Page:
Song Hye-kyo Donates a Notice Board to the Village of Utoro, Japan (Korean Tragic History)

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Actress Song Hye-kyo donated a large information board to the village of Utoro, Japan.

To mark the 75th anniversary of Korea's liberation from Japanese colonial rule, 

Song Hye-kyo and Seo Kyung-duk, a professor at Sungshin Women's University, said on Monday

that they donated a large signboard to the village of Utoro, Japan.

The wooden board, measuring 2 meters wide and 1.5 meters long, is also made in Korean, Japanese and English.

In particular, the signboard has been constantly communicating with the villagers of Utoro for months

and has been made with the phrases and designs they want.

Professor Seo, who organized the event, said, 

"We installed a notice board at the entrance of the village because visitors had difficulty getting off the subway station

and visiting the Utoro Village Hall Eruwa."

He also said, 

"The situation at the Korean historical sites that remain overseas due to the Covid-19 incident this year is not very good either.

The more this happens, the more we have to pay attention to it."

Professor Seo was in charge of planning and promoting the project, and Song Hye-kyo was in charge of sponsoring the project.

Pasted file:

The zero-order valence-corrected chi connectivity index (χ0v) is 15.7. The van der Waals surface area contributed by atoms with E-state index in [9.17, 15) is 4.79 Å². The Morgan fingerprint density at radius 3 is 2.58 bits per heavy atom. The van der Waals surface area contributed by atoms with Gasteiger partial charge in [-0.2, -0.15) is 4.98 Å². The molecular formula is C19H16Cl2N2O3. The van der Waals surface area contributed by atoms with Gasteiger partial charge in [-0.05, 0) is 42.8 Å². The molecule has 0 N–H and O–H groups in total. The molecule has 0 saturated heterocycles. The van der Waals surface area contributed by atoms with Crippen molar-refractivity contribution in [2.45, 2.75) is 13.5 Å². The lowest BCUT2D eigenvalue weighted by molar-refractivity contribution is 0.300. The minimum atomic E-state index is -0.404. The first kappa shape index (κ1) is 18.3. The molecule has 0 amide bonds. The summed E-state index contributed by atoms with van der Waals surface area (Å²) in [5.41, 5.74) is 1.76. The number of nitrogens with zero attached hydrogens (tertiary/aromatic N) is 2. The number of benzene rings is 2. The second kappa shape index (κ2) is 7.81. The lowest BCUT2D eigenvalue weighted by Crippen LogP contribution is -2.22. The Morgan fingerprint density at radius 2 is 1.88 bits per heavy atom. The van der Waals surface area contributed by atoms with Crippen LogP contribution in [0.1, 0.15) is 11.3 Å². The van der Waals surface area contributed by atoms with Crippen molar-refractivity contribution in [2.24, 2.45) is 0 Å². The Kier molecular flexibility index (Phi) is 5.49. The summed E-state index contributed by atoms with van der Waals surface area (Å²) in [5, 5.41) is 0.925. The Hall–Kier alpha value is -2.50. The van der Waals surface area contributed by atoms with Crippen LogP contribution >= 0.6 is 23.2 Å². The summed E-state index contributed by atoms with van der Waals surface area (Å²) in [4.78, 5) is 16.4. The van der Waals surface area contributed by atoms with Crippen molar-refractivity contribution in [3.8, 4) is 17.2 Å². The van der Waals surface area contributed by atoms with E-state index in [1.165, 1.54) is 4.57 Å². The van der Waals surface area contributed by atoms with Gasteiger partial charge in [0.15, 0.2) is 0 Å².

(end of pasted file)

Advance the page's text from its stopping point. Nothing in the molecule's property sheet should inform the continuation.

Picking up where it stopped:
In particular, the two also donated 20,000 copies of guidebooks in Korean and Japanese to Utoro.

Meanwhile, Song Hye-kyo and Seo have consistently donated Korean language guides, Korean signboards

and anti-fabrication of independence fighters to 23 sites in the world's independence movement for the past nine years.

Utoro Village in Japan was the place where the Japanese government forced Koreans who were colonized during World War II to work in 1941

in the name of building a military airfield in Utoro, Uji-si, Kyoto. 

At that time, 1,300 Koreans who were forced to work in a 210,000-square-meter area lived in groups

and were put into the construction of the airfield. 

However, when Japan was defeated in 1945, the construction of the airfield was suspended,

and the Korean workers were left unattended by the Japanese government. 

Some of the draftees, who were suddenly deprived of means of livelihood, could not return to their homeland

because they could not afford a boat fare, and stayed here where it was difficult for people to live and built an unauthorized settlement.

Meanwhile, the story of Utoro village was not known to Korea until 2004. As a result, Non-profit groups from Korea and Japan started raising money

to buy land in 2005, and the Korean government decided to provide 3 billion won to buy land in 2007. 

This support led to the purchase of one-third of Utoro's entire village in 2011,

which allowed residents to overcome the crisis of forced eviction. 

Meanwhile, as the central and local governments of Japan planned to redevelop the area to build public housing,

the current village was demolished in 2017, and Utoro village disappeared into history.


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